Listening without interrupting, or, better yet, active listening, is perhaps the single most important social skill. Paying close attention to other people when they speak is a gateway to "social intelligence," the general ability to understand and work with others.
The verb listen is used a lot, but its true definition, to pay attention, heed, is often overlooked. Be mindful of the need to pay attention to and heed, AKA listen to, what the other person is saying. Become a better leader, colleague, and, yes, friend or intimate, by simply looking at the speaker and listening attentively without judging or interrupting. Train yourself to never, or at least rarely, interrupt.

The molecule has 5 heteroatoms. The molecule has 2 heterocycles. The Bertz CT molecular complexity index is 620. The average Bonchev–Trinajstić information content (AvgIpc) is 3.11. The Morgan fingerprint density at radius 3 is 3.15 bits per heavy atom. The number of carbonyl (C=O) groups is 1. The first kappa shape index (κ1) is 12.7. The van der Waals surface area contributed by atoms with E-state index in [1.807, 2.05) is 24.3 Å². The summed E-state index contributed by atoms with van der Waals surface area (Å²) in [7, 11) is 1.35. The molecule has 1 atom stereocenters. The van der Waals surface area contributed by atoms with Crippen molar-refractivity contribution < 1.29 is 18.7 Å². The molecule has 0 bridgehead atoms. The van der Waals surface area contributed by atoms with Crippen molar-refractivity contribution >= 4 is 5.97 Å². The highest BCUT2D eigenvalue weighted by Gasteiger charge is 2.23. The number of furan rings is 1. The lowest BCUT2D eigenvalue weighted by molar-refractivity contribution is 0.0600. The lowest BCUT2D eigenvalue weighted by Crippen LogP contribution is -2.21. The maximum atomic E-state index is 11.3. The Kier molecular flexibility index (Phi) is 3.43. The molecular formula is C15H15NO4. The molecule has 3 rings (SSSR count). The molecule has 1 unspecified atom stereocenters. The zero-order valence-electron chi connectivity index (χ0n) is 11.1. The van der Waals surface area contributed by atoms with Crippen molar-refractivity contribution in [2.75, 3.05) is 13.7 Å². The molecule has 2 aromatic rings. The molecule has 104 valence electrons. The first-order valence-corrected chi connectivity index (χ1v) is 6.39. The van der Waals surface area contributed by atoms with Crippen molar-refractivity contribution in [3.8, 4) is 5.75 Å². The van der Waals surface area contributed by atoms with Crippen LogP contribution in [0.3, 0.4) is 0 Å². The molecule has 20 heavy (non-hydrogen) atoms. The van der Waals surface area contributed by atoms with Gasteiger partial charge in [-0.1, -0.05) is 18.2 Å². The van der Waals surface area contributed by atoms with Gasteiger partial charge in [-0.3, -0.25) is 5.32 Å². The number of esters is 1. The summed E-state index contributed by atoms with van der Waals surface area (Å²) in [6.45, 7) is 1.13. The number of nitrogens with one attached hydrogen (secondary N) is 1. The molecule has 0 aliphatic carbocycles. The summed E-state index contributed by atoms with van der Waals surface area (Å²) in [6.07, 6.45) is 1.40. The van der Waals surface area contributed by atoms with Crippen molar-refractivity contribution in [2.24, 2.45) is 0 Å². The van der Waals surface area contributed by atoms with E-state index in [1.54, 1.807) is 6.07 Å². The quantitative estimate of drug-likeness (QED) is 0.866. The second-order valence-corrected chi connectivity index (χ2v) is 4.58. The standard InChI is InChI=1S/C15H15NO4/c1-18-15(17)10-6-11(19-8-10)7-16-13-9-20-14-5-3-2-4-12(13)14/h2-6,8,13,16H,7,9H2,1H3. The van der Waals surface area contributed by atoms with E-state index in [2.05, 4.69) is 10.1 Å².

We have two ears and one mouth, all with their own pathway to the brain, and it can be argued that the ears-to-brain circuit is the most important one for effective communication. An amazing variety of books on all sorts of subjects from sales to leadership to success in marriage emphasize the importance of listening. For example, Craig Lawn’s Shut up and Sell: How to Say Less and Sell More is a classic in the world of sales where such things as the best talk/listen ratio (e.g., the customer should talk twice as much as you, a 2/1 ratio) are hotly debated.